Inspecting nursery plants, part lll

By now you’re probably ready to stand up, brush off your pants, and stretch your back after crawling around looking for surface roots and root crowns.  Not so fast!  There’s one more thing to look for – and to avoid.

Take a look at these two photos:

 

You can easily see the suckers at the base of these trees.  Whether or not they are actually suckers (coming from the roots) or watersprouts (coming from the base of the trunk) doesn’t matter.  Their presence in single trunked species warns of problems underground.  You’ve probably seen landscape trees respond to crown stress by suckering.  In this situation, my diagnosis is that the roots are so stressed (buried too deeply, structurally malformed, etc.) that they are unable to provide enough water to the crown.  Thus, the plant responds by creating a shorter crown (the suckers) which is easier to keep supplied with water.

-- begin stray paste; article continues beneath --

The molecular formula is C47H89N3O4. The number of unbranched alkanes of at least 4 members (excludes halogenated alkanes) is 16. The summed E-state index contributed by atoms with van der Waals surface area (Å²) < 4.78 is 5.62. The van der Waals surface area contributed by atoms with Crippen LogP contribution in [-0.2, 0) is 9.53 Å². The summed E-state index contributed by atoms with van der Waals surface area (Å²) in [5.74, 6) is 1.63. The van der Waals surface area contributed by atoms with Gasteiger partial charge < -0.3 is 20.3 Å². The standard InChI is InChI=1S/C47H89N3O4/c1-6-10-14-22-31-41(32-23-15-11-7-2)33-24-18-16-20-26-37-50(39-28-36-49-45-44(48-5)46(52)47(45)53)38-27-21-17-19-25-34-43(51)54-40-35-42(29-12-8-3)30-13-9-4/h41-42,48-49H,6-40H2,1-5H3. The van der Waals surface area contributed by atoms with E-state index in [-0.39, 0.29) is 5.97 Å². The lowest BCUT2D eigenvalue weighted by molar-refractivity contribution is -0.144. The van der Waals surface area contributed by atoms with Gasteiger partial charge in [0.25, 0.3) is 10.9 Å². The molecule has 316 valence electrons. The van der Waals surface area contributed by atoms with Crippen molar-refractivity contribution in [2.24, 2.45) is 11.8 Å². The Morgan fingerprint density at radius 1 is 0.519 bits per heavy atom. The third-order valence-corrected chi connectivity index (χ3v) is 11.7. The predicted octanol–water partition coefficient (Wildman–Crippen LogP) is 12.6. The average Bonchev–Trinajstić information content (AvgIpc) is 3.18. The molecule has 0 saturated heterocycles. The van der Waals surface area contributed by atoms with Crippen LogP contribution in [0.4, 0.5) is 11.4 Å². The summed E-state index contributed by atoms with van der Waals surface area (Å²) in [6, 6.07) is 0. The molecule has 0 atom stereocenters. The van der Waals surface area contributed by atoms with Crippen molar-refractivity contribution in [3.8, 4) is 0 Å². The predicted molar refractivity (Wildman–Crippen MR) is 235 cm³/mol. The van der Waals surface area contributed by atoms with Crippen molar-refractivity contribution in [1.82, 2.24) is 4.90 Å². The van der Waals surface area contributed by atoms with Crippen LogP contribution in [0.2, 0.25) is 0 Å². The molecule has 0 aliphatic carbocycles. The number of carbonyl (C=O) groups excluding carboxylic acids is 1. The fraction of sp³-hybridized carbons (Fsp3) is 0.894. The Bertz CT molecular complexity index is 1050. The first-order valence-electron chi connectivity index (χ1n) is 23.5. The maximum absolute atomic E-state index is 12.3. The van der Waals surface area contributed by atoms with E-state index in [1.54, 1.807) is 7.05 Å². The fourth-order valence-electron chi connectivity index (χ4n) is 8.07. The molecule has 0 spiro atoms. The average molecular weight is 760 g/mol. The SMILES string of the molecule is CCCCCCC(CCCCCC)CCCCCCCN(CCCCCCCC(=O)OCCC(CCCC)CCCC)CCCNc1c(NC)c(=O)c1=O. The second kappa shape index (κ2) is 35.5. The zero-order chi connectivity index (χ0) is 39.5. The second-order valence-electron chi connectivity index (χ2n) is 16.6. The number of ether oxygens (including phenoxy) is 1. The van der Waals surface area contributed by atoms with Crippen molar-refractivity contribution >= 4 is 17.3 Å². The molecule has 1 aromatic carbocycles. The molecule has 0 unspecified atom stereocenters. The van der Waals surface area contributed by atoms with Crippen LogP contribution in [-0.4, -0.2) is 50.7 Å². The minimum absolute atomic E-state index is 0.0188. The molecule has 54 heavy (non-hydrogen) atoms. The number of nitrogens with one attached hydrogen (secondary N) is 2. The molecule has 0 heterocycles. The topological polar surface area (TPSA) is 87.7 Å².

In both of the above cases, these were the only individuals of their species in the nursery that were suckering.  That makes it easy to avoid purchasing them and their stressed root systems.

This is not such a problem with species that tend to form thickets, like our native vine maple (Acer circinatum) below:

Bottom line:  know the natural habit of your trees and shrubs before you buy them.  If they are single trunked species, don’t be a sucker – avoid suckers!

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